Nuclear Pollution Explained

Any kind of undesirable or unwanted adverse effect caused to the environment due to the radioactive substances or any form radiations is called nuclear pollution. This type of pollution has the ability to affect almost all the life forms which might be present in the vicinity. The range of its adverse impacts can be from human to planktons; biggest to smallest of creatures, none are spared.

Nuclear or radioactive pollution is caused primarily due use of both, naturally occurring and as well as the artificially manufactured radioactive materials. Radioactive materials and substances can be understood as those which have the ability to emit high energy particles. The energy particles constitute of alpha, beta and gamma rays. These substances are very unstable in nature which are constantly emitting these rays and particles so that they are able to gain some stability. This stability is rarely achieved thus the process of radiation is continuous with emissions happening always.

Radioactive Pollution is a physical pollution that can be related to all major life supporting systems such as that of air, soil and water. It has widespread and far reaching impacts on all the important factors related to life. Radioactive or nuclear pollution is a type of pollution which stands out from any other form of pollution taking place because of the nature of contamination that is done by this pollution. Radioactivity can be related to the phenomenon of the emissions that happens from the energy from radioactive isotopes. These isotopes are unstable isotopes like that of Uranium – 235 & 239, Radium – 226 and more. ‘Radioactive pollution’ is the emission of energy from these radioactive substances into the environment.

The radiations that are let out are the reasons for causing numerous mutations in the cells and genes. These can cause cancer. Also the extent and dosage of the radiation that has been in taken is the determinant of degree of lethality or how fatal it is. The major source of this cause is that of Nuclear Power Plants. In these plants if there are traces and radioactive particles left in the water being drained out and released then it has the potential of causing nuclear pollution. All the emissions of radiations can also lead to causing nuclear pollution.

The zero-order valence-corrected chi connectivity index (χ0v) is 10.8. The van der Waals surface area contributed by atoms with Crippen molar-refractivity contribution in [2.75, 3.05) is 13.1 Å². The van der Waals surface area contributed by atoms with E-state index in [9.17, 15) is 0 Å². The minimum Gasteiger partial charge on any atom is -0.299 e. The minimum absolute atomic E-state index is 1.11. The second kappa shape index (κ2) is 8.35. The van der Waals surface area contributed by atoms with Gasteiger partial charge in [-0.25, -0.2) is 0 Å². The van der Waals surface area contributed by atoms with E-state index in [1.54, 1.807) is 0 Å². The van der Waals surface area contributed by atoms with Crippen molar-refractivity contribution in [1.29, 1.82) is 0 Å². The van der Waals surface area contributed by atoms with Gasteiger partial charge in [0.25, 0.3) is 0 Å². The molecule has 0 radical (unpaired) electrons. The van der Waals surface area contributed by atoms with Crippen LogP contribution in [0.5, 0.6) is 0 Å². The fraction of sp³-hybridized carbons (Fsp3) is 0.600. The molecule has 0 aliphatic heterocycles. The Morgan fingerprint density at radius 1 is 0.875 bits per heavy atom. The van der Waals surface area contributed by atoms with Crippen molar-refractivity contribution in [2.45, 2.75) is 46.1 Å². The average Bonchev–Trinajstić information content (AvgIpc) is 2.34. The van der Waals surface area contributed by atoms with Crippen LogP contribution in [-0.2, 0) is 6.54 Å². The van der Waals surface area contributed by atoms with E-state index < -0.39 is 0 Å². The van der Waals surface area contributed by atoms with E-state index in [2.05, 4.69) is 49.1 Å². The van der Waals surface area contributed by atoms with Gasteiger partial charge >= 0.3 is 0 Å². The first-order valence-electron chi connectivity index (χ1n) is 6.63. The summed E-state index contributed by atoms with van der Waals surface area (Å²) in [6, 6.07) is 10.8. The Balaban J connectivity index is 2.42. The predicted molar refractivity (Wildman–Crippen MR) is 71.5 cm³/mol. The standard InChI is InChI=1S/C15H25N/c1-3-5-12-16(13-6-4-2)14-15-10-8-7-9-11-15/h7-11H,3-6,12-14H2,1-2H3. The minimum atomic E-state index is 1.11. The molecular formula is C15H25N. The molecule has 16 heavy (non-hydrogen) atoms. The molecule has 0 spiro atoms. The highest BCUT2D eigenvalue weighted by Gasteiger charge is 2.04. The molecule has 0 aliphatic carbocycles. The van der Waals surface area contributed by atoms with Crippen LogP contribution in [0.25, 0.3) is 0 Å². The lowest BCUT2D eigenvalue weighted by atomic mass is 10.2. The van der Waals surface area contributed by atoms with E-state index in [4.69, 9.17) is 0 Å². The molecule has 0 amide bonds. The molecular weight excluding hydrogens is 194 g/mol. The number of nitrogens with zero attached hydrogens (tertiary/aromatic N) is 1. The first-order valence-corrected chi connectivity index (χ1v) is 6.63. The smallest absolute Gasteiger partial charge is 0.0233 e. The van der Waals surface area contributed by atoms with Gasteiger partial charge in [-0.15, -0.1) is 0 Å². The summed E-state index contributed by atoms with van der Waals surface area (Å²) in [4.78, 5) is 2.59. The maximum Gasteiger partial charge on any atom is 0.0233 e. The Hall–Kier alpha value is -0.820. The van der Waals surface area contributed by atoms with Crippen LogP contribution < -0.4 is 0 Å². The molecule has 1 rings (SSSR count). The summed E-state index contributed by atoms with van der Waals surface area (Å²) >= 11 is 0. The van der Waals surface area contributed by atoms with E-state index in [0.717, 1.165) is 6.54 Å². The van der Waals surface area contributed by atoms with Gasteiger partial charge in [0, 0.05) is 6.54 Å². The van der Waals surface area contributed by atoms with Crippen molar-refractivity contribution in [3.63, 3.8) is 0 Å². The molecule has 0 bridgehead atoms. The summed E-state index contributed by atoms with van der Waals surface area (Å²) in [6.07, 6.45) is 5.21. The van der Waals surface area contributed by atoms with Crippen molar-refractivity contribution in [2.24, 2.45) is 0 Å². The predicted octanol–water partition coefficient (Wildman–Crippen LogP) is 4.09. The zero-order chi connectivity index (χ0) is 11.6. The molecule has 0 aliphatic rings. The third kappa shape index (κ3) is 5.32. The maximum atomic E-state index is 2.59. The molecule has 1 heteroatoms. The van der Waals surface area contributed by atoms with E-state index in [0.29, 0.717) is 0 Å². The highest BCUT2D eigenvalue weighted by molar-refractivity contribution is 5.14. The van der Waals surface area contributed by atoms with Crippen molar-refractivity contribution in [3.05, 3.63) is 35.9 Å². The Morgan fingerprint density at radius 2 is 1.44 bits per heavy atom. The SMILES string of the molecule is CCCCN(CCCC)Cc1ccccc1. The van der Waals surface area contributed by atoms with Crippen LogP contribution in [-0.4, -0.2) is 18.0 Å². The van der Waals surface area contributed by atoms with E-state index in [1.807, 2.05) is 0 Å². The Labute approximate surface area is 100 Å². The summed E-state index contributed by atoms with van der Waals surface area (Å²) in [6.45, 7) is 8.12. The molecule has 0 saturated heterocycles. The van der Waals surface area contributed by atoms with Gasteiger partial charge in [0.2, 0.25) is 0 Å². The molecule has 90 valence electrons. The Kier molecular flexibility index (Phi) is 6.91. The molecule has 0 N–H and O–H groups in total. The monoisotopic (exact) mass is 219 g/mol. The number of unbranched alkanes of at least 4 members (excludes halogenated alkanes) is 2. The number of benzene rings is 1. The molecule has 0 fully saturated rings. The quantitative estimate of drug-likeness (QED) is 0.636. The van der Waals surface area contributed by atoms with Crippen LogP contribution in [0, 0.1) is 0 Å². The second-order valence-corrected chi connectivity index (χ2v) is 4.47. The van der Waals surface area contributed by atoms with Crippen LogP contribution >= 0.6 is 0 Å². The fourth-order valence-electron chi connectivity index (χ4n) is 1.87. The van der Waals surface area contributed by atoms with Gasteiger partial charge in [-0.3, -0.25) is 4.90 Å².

Nuclear pollution is one the most dangerous and hazardous in nature. This is caused as a result of nuclear explosions which are being constantly performed during the conduction of nuclear tests. The nuclear tests are being carried out so that there can be better invention of nuclear weaponry. All the explosions that are used to experiment releases of around 15 – 20% radioactive material to the stratosphere itself. Even though the radioactive particles are injected to the stratosphere but they don’t stay there. On entering that layer they again fall back to the earth’s atmosphere due to gravity. Though this fall back might not be a constant and immediate action, it might take around six months to several years to reach back into the atmosphere once again. A minimum of 5% of the radioactive particles in the stratosphere enter the lowest layer of the atmosphere, i.e., the troposphere.

The tiniest particle of the radioactive material is recognized as fallout. The fallout is found to be settled on the leaves of plants and trees. These leaves are consumed by the herbivorous animals grazing around. This is how the radioactive particles then end up entering the ecosystem. Humans aren’t spared as well from this. They consume these particles when it is transferred and moved within the food chain.

The consumption of these particles gives rise to serious and fatal health issues and also severe extreme diseases. When the radioactive particles are ingested this can lead to cancer and genetic mutation in humans. The fallout doesn’t enter food chain only through leaves. The particles also fall into the oceans and seas and gets accumulated there. Again when these particles affect the marine organisms and sea life inversely the humans also get equally impacted.

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